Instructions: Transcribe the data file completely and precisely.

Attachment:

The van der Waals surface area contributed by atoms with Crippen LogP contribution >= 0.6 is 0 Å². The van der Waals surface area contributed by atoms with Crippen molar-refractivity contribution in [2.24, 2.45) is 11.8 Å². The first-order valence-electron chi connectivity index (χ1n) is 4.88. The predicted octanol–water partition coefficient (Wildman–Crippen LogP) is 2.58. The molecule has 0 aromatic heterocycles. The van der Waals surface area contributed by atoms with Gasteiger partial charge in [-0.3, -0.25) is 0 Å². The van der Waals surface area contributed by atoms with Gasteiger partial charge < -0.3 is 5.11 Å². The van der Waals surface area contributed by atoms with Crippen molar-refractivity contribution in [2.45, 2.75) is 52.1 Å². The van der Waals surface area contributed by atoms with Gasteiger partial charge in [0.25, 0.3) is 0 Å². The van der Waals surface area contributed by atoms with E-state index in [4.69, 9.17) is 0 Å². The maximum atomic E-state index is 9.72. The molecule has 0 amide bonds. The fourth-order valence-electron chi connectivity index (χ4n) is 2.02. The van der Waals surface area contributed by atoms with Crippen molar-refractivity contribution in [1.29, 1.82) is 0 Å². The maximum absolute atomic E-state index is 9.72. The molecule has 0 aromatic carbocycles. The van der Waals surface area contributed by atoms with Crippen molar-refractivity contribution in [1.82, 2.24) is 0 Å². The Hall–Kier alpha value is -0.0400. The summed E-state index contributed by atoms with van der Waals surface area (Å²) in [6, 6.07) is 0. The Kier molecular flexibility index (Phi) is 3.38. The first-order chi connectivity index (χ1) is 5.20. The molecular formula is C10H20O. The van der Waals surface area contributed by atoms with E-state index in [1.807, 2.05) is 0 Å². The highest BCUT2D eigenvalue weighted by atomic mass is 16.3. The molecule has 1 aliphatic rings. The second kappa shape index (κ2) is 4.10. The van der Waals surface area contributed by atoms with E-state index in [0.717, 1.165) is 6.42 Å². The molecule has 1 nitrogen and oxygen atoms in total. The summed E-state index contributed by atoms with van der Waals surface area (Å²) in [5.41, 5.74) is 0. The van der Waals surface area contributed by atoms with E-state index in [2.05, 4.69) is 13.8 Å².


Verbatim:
The van der Waals surface area contributed by atoms with Crippen LogP contribution >= 0.6 is 0 Å². The van der Waals surface area contributed by atoms with Crippen molar-refractivity contribution in [2.24, 2.45) is 11.8 Å². The first-order valence-electron chi connectivity index (χ1n) is 4.88. The predicted octanol–water partition coefficient (Wildman–Crippen LogP) is 2.58. The molecule has 0 aromatic heterocycles. The van der Waals surface area contributed by atoms with Gasteiger partial charge in [-0.3, -0.25) is 0 Å². The van der Waals surface area contributed by atoms with Gasteiger partial charge < -0.3 is 5.11 Å². The van der Waals surface area contributed by atoms with Crippen molar-refractivity contribution in [2.45, 2.75) is 52.1 Å². The van der Waals surface area contributed by atoms with Gasteiger partial charge in [0.25, 0.3) is 0 Å². The van der Waals surface area contributed by atoms with E-state index in [4.69, 9.17) is 0 Å². The maximum atomic E-state index is 9.72. The molecule has 0 amide bonds. The fourth-order valence-electron chi connectivity index (χ4n) is 2.02. The van der Waals surface area contributed by atoms with Crippen molar-refractivity contribution in [1.29, 1.82) is 0 Å². The maximum absolute atomic E-state index is 9.72. The molecule has 0 aromatic carbocycles. The van der Waals surface area contributed by atoms with Crippen molar-refractivity contribution in [1.82, 2.24) is 0 Å². The Hall–Kier alpha value is -0.0400. The summed E-state index contributed by atoms with van der Waals surface area (Å²) in [6, 6.07) is 0. The Kier molecular flexibility index (Phi) is 3.38. The first-order chi connectivity index (χ1) is 5.20. The molecular formula is C10H20O. The van der Waals surface area contributed by atoms with E-state index in [1.807, 2.05) is 0 Å². The highest BCUT2D eigenvalue weighted by atomic mass is 16.3. The molecule has 1 aliphatic rings. The second kappa shape index (κ2) is 4.10. The van der Waals surface area contributed by atoms with E-state index in [0.717, 1.165) is 6.42 Å². The molecule has 1 nitrogen and oxygen atoms in total. The summed E-state index contributed by atoms with van der Waals surface area (Å²) in [5.41, 5.74) is 0. The van der Waals surface area contributed by atoms with E-state index in [2.05, 4.69) is 13.8 Å².